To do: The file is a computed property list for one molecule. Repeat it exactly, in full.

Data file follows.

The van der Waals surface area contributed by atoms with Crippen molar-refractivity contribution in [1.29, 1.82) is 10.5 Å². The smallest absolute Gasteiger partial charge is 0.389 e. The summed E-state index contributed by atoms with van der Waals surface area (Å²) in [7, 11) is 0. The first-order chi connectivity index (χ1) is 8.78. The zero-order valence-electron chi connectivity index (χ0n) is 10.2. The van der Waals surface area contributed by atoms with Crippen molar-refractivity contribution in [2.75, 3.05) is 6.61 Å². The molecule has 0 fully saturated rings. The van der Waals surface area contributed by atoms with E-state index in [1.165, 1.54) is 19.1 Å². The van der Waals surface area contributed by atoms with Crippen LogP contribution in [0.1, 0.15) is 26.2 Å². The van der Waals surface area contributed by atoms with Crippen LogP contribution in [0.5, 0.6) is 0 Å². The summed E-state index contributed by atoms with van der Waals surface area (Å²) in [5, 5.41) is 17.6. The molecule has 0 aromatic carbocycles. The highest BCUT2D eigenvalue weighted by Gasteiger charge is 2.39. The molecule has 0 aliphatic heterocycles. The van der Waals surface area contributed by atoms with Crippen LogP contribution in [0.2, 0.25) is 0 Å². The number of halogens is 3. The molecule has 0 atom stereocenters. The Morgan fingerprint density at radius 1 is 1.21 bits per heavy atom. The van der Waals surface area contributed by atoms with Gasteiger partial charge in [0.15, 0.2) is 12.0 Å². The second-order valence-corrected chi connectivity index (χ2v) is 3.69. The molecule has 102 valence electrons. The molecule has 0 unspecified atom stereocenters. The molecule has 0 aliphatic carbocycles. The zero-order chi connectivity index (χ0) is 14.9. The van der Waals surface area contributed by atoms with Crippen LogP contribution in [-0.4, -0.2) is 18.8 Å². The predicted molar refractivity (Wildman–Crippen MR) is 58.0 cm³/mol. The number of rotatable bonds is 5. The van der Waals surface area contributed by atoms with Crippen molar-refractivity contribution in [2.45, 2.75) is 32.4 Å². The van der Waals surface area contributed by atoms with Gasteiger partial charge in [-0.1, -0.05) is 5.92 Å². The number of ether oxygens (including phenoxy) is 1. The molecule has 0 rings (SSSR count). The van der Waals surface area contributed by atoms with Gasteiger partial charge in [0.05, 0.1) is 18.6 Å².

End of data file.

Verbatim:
The van der Waals surface area contributed by atoms with Crippen molar-refractivity contribution in [1.29, 1.82) is 10.5 Å². The smallest absolute Gasteiger partial charge is 0.389 e. The summed E-state index contributed by atoms with van der Waals surface area (Å²) in [7, 11) is 0. The first-order chi connectivity index (χ1) is 8.78. The zero-order valence-electron chi connectivity index (χ0n) is 10.2. The van der Waals surface area contributed by atoms with Crippen molar-refractivity contribution in [2.75, 3.05) is 6.61 Å². The molecule has 0 fully saturated rings. The van der Waals surface area contributed by atoms with E-state index in [1.165, 1.54) is 19.1 Å². The van der Waals surface area contributed by atoms with Crippen LogP contribution in [0.1, 0.15) is 26.2 Å². The van der Waals surface area contributed by atoms with Crippen LogP contribution in [0.5, 0.6) is 0 Å². The summed E-state index contributed by atoms with van der Waals surface area (Å²) in [5, 5.41) is 17.6. The molecule has 0 aromatic carbocycles. The highest BCUT2D eigenvalue weighted by Gasteiger charge is 2.39. The molecule has 0 aliphatic heterocycles. The van der Waals surface area contributed by atoms with Crippen LogP contribution in [0.2, 0.25) is 0 Å². The number of halogens is 3. The molecule has 0 atom stereocenters. The Morgan fingerprint density at radius 1 is 1.21 bits per heavy atom. The van der Waals surface area contributed by atoms with Gasteiger partial charge in [0.15, 0.2) is 12.0 Å². The second-order valence-corrected chi connectivity index (χ2v) is 3.69. The molecule has 102 valence electrons. The molecule has 0 unspecified atom stereocenters. The molecule has 0 aliphatic carbocycles. The zero-order chi connectivity index (χ0) is 14.9. The van der Waals surface area contributed by atoms with Crippen LogP contribution in [-0.4, -0.2) is 18.8 Å². The predicted molar refractivity (Wildman–Crippen MR) is 58.0 cm³/mol. The number of rotatable bonds is 5. The van der Waals surface area contributed by atoms with Crippen molar-refractivity contribution in [2.45, 2.75) is 32.4 Å². The van der Waals surface area contributed by atoms with Gasteiger partial charge in [-0.1, -0.05) is 5.92 Å². The number of ether oxygens (including phenoxy) is 1. The molecule has 0 rings (SSSR count). The van der Waals surface area contributed by atoms with Gasteiger partial charge in [0.05, 0.1) is 18.6 Å².